Act IV – Scene.i
Paris comes to Friar Laurence’s cell and wishes to discuss his impending
marriage to Juliet. He feels the wedding should be arranged as soon as possible as Juliet has become unbalanced in grieving over Tybalt. In this way he can put an end to her period of mourning.
For different reasons the Friar wishes the marriage to be delayed
Juliet enters and behaves indifferently towards Paris despite the fact that
he obviously cares for her. The Friar asks Paris to leave in order to hear Juliet’s confession.
Juliet produces a knife saying she will kill herself rather than marry
Paris, but the Friar has a plan. He advises Juliet that she must consent to marry Paris then on the night before the wedding she is to take a sleeping draught that the Friar will provide which will make her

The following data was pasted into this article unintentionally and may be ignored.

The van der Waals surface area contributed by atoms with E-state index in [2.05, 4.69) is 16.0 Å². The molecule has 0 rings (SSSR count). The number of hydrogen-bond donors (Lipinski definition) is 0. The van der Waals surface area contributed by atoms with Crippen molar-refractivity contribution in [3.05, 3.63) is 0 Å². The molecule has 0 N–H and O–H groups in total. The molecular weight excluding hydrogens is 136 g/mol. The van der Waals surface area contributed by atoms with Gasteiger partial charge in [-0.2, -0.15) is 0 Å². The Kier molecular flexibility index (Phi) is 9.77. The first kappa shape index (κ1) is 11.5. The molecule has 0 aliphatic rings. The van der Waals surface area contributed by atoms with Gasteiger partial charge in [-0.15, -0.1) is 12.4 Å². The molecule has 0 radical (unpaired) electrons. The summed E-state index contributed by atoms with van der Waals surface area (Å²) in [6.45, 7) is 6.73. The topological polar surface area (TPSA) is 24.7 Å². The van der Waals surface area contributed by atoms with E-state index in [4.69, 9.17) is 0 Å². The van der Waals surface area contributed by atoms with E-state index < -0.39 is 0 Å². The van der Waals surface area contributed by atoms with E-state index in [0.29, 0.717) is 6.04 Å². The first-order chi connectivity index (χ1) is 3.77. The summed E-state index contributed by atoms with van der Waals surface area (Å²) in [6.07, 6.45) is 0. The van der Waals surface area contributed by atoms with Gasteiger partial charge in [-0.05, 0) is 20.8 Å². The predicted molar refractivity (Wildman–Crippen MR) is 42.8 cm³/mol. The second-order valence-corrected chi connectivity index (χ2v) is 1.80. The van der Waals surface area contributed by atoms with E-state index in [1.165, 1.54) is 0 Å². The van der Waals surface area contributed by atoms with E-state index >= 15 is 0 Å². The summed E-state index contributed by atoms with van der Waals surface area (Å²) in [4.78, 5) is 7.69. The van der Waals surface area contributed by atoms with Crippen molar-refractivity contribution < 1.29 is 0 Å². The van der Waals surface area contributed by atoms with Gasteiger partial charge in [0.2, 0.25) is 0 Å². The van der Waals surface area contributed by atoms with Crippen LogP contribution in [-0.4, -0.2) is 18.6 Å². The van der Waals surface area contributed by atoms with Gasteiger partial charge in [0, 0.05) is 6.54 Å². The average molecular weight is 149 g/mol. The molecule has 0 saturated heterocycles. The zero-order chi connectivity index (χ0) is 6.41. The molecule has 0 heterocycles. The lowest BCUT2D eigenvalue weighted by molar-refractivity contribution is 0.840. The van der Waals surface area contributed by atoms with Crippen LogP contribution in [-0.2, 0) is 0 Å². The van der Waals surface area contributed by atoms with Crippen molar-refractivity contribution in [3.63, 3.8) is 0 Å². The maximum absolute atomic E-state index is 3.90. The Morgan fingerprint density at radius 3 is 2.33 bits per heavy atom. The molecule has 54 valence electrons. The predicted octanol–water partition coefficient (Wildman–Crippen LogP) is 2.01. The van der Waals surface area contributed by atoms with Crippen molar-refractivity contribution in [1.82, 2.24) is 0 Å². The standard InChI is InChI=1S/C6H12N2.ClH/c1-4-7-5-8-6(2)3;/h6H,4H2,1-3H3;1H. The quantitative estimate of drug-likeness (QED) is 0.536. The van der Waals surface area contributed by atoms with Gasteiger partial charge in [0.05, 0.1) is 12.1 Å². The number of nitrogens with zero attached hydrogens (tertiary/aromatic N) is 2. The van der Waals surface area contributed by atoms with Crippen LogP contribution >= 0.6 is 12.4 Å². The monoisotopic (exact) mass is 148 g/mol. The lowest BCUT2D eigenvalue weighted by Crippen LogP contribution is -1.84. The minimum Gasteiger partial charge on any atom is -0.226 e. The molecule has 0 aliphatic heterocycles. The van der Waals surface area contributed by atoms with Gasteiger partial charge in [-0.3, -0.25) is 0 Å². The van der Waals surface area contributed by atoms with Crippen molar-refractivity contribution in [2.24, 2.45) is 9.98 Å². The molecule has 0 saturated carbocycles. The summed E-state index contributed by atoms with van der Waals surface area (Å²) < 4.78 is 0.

appear to be dead.
The Friar will advise Romeo in Mantua to come and release Juliet from the Capulet tomb. She can then return to Mantua with Romeo free to live with him away from the feuding families. She agrees.
Here we now get a full insight into Friar
Laurence. He is an intelligent and cunning character portrayed by Shakespeare as a benign and wise father figure. He still hopes to unite the families and enable the two lovers to live happily out of
We also learn about Paris’ true feelings for Juliet and he genuinely cares
for her well being. However, he does arrogantly assume that Juliet will submit to the pressures on her to marry him, and the audience still views him as a threat to the play’s heroes.